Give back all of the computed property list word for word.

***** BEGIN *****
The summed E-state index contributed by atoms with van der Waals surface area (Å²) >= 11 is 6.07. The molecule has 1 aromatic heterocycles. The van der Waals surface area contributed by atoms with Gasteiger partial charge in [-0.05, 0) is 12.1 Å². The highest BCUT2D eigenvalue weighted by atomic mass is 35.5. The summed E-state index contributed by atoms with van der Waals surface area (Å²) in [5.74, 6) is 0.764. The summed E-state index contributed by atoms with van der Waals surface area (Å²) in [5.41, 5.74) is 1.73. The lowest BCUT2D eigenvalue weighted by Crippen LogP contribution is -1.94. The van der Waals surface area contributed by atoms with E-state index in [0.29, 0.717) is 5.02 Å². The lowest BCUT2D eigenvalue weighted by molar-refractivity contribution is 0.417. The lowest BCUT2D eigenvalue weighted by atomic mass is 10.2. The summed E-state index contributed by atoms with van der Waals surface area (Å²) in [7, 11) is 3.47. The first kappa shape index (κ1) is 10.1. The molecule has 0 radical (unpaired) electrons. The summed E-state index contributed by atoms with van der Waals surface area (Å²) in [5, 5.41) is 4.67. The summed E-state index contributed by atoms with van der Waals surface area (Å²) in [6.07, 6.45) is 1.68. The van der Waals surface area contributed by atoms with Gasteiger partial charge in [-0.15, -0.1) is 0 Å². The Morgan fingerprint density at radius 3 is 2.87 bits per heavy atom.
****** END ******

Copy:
The summed E-state index contributed by atoms with van der Waals surface area (Å²) >= 11 is 6.07. The molecule has 1 aromatic heterocycles. The van der Waals surface area contributed by atoms with Gasteiger partial charge in [-0.05, 0) is 12.1 Å². The highest BCUT2D eigenvalue weighted by atomic mass is 35.5. The summed E-state index contributed by atoms with van der Waals surface area (Å²) in [5.74, 6) is 0.764. The summed E-state index contributed by atoms with van der Waals surface area (Å²) in [5.41, 5.74) is 1.73. The lowest BCUT2D eigenvalue weighted by Crippen LogP contribution is -1.94. The van der Waals surface area contributed by atoms with E-state index in [0.29, 0.717) is 5.02 Å². The lowest BCUT2D eigenvalue weighted by molar-refractivity contribution is 0.417. The lowest BCUT2D eigenvalue weighted by atomic mass is 10.2. The summed E-state index contributed by atoms with van der Waals surface area (Å²) in [7, 11) is 3.47. The first kappa shape index (κ1) is 10.1. The molecule has 0 radical (unpaired) electrons. The summed E-state index contributed by atoms with van der Waals surface area (Å²) in [5, 5.41) is 4.67. The summed E-state index contributed by atoms with van der Waals surface area (Å²) in [6.07, 6.45) is 1.68. The van der Waals surface area contributed by atoms with Gasteiger partial charge in [-0.15, -0.1) is 0 Å². The Morgan fingerprint density at radius 3 is 2.87 bits per heavy atom.